“I grew up in Netanya of the early 60’s, the only child of two Holocaust survivors who realized their dream and came to Israel. But in many ways, it felt like I was in Lithuania, back in the 30’s.
Being a holocaust survivor was considered shameful when I was a child. No one spoke of what had happened “there”. Memories were repressed – everyone had their own troubles, nobody wanted to listen. The atmosphere at home had always been a sad one. There were no reasons to be happy, not even on birthdays. The house filled with guests on holidays, but the absence could not be compensated for. I never said the words grandma, grandpa, aunt, uncle – there were no such persons in my life. I only began to understand the true meaning of family, of the warmth and safety of a family, when I got married and my own children were born.
Life at home was conducted under the iron rule of my father’s request from me, when I was seven years old: “NEVER make mom angry. She had had a harsh life, you should always do what she asks…”
Childhood in Lithuania was conducted under strict rules and standards that had nothing to do with the Israeli society I grew up in. My role was to fill the gap and take it on from the point where my family’s life – a family I hadn’t known – was severed. There were multiple restrictions:
Never cry. My complaints were miniscule, compared with the suffering of the deceased – they were really in pain!
Never fear, because “no one is really after you”. Never complain and never be jealous.
Never close the door to your room.
Never speak to adults unless spoken to.
Never leave food on your plate, never say food is “not tasty”, never through away food.
Never eat candies! My allowance was one chocolate piece a day. There were always candies at home, but they were reserved for children “who deserve them, because of their hard lives” and for guests.
Dolls and toys were luxury. My parents only ever gave me one doll to play with, and the rest of the toys I had received as presents were taken away from me, despite my protests, and given to other, “more miserable” children who needed them more.
I could never keep a secret and had no right for privacy. My drawers and schoolbag were regularly pried through. I was compelled to hide things away – including photos of my father’s family, which I only took out of their stash two years ago. As a child, I was required to behave like a noble adult. I never understood why I couldn’t just be a kid like everyone else, neither had anyone given me any explanation.
My mother hadn’t spoken of the holocaust for many years, except for the importance of bread in the concentration camps. She said she had always had a slice of dry bread tied to a thread around her neck, so that she would have something to eat when “the really difficult times” came about. This story always included a horrifying plastic depiction of the eating of this bread. I have heard it numerous times, always with the same words and gestures that I can never ever forget.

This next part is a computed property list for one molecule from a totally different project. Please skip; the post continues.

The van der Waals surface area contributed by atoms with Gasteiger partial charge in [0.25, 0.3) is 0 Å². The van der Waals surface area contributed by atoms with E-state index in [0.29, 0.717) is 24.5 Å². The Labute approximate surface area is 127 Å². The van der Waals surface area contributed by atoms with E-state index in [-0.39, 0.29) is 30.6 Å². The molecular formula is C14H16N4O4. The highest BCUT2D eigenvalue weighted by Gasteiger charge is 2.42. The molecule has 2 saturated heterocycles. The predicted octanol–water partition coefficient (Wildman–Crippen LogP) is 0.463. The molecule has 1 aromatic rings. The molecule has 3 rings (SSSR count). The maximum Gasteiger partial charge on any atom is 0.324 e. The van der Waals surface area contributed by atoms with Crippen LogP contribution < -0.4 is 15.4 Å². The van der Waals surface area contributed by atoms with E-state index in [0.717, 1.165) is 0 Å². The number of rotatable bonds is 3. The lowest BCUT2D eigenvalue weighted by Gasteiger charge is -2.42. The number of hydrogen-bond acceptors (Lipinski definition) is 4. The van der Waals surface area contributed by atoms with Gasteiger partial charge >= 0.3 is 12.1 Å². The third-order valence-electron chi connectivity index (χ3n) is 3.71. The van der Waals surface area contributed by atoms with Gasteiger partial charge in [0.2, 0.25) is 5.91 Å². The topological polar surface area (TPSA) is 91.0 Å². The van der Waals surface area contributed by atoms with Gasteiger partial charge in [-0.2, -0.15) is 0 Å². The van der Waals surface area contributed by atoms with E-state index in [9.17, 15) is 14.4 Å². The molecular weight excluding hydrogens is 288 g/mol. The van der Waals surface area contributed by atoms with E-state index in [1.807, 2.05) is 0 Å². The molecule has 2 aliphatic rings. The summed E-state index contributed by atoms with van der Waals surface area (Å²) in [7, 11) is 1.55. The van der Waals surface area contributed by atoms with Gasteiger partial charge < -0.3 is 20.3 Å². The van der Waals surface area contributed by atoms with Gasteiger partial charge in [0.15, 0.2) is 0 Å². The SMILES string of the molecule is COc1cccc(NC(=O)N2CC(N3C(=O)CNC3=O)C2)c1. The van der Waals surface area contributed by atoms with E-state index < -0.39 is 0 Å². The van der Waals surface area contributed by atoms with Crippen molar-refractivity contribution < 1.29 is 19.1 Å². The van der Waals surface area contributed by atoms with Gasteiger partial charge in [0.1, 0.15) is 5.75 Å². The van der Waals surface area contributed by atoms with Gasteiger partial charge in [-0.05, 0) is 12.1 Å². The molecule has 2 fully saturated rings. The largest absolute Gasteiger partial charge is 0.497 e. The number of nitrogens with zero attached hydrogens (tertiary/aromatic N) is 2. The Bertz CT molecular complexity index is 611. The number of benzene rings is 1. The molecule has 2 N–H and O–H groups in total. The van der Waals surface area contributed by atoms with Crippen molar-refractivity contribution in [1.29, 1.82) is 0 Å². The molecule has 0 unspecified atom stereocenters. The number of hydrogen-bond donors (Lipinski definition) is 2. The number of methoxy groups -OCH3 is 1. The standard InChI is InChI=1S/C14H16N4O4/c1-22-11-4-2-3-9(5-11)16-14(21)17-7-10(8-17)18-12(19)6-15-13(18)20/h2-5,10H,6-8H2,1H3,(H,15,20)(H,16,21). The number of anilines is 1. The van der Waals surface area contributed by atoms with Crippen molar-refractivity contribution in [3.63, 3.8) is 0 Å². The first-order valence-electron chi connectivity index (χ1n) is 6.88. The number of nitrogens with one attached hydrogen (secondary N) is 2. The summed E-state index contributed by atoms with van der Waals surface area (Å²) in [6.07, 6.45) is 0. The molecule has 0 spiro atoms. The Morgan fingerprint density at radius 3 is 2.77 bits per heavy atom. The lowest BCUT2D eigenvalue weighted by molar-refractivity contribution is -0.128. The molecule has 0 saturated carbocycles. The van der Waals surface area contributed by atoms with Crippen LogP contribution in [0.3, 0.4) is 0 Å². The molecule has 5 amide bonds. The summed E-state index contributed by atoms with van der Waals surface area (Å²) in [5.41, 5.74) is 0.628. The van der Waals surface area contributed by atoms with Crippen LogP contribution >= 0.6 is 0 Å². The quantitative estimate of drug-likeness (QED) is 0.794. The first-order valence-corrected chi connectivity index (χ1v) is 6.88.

Every day I was sent to the grocer to buy half a loaf of dark bread – that was kept for the day after. Every day we would eat bread from the day before. And why was that? Because it’s better to satisfy your hunger with dry bread than with fresh one… I was taught bread was sacred and should never be thrown away. I keep the lesson to this day.
We used to listen to the radio broadcast “In search of a relative” twice a day. There were always pen and paper on the radio set – maybe someone could be found, maybe we could tell somebody about a loved one, or an acquaintance from the camps. My parents knew none of their family had survived, but couldn’t get over their obsession with the broadcast and the need to pick at old wounds.
The teacher is always right! That was the school rule. Look into your behavior, you had probably done something wrong. My parents never supported me, things were always said in my presence and the presence of my teachers. My parents believed I never tried hard enough. Words like “you are disobedient”, “you are undisciplined” haunted me for years. I had to compete with the ghosts of their younger sisters and brothers.
Mom is the most optimistic person in the world. Even during the hardest times she had believed she would survive and live to see the Germans defeated, and she did! She kept saying the Germans were not all alike, and that good people helped her even in the midst of evil. Maybe that is why she is always respectful towards every person.
There were a few “second generation” children like me in class. We never spoke about our parents and our homes. Every one of us grew up in the shade of secrets and family pain. We never knew another life, we had no idea life could be easier, or saner. We were survivors, too. Luckily, we didn’t know any other reality when we were kids. Today I am married, with three children and five grandchildren. I have always stood by their side, determined to give them as much as I could – many things I myself was deprived of. Their life is very different from my life as a young girl, and I’m sure it’s nicer and happier.